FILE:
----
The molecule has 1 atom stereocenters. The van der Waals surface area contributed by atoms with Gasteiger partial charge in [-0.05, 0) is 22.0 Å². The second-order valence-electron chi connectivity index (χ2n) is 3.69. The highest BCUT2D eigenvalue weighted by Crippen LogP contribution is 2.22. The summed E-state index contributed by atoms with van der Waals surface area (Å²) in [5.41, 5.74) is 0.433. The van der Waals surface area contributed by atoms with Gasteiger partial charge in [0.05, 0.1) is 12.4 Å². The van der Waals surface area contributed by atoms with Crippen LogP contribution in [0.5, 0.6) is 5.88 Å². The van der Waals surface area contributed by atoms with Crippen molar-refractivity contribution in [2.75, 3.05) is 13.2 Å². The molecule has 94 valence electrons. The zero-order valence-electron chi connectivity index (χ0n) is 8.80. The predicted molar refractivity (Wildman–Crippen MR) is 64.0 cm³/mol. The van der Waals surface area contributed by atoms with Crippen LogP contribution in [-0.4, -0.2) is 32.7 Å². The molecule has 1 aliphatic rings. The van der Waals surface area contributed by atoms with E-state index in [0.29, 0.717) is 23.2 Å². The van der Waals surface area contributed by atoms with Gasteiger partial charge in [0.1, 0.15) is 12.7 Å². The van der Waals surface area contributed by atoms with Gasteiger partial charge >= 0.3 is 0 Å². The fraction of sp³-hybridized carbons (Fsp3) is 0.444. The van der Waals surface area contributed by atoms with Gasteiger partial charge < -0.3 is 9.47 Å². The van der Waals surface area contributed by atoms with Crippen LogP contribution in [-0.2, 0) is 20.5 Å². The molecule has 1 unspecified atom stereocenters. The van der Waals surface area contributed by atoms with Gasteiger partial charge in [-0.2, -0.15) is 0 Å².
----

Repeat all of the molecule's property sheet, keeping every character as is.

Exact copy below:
The molecule has 1 atom stereocenters. The van der Waals surface area contributed by atoms with Gasteiger partial charge in [-0.05, 0) is 22.0 Å². The second-order valence-electron chi connectivity index (χ2n) is 3.69. The highest BCUT2D eigenvalue weighted by Crippen LogP contribution is 2.22. The summed E-state index contributed by atoms with van der Waals surface area (Å²) in [5.41, 5.74) is 0.433. The van der Waals surface area contributed by atoms with Gasteiger partial charge in [0.05, 0.1) is 12.4 Å². The van der Waals surface area contributed by atoms with Crippen LogP contribution in [0.5, 0.6) is 5.88 Å². The van der Waals surface area contributed by atoms with Crippen molar-refractivity contribution in [2.75, 3.05) is 13.2 Å². The molecule has 94 valence electrons. The zero-order valence-electron chi connectivity index (χ0n) is 8.80. The predicted molar refractivity (Wildman–Crippen MR) is 64.0 cm³/mol. The van der Waals surface area contributed by atoms with Crippen LogP contribution in [-0.4, -0.2) is 32.7 Å². The molecule has 1 aliphatic rings. The van der Waals surface area contributed by atoms with E-state index in [0.29, 0.717) is 23.2 Å². The van der Waals surface area contributed by atoms with Gasteiger partial charge in [0.1, 0.15) is 12.7 Å². The van der Waals surface area contributed by atoms with Gasteiger partial charge >= 0.3 is 0 Å². The fraction of sp³-hybridized carbons (Fsp3) is 0.444. The van der Waals surface area contributed by atoms with Gasteiger partial charge < -0.3 is 9.47 Å². The van der Waals surface area contributed by atoms with Crippen LogP contribution in [-0.2, 0) is 20.5 Å². The molecule has 1 unspecified atom stereocenters. The van der Waals surface area contributed by atoms with Gasteiger partial charge in [-0.2, -0.15) is 0 Å².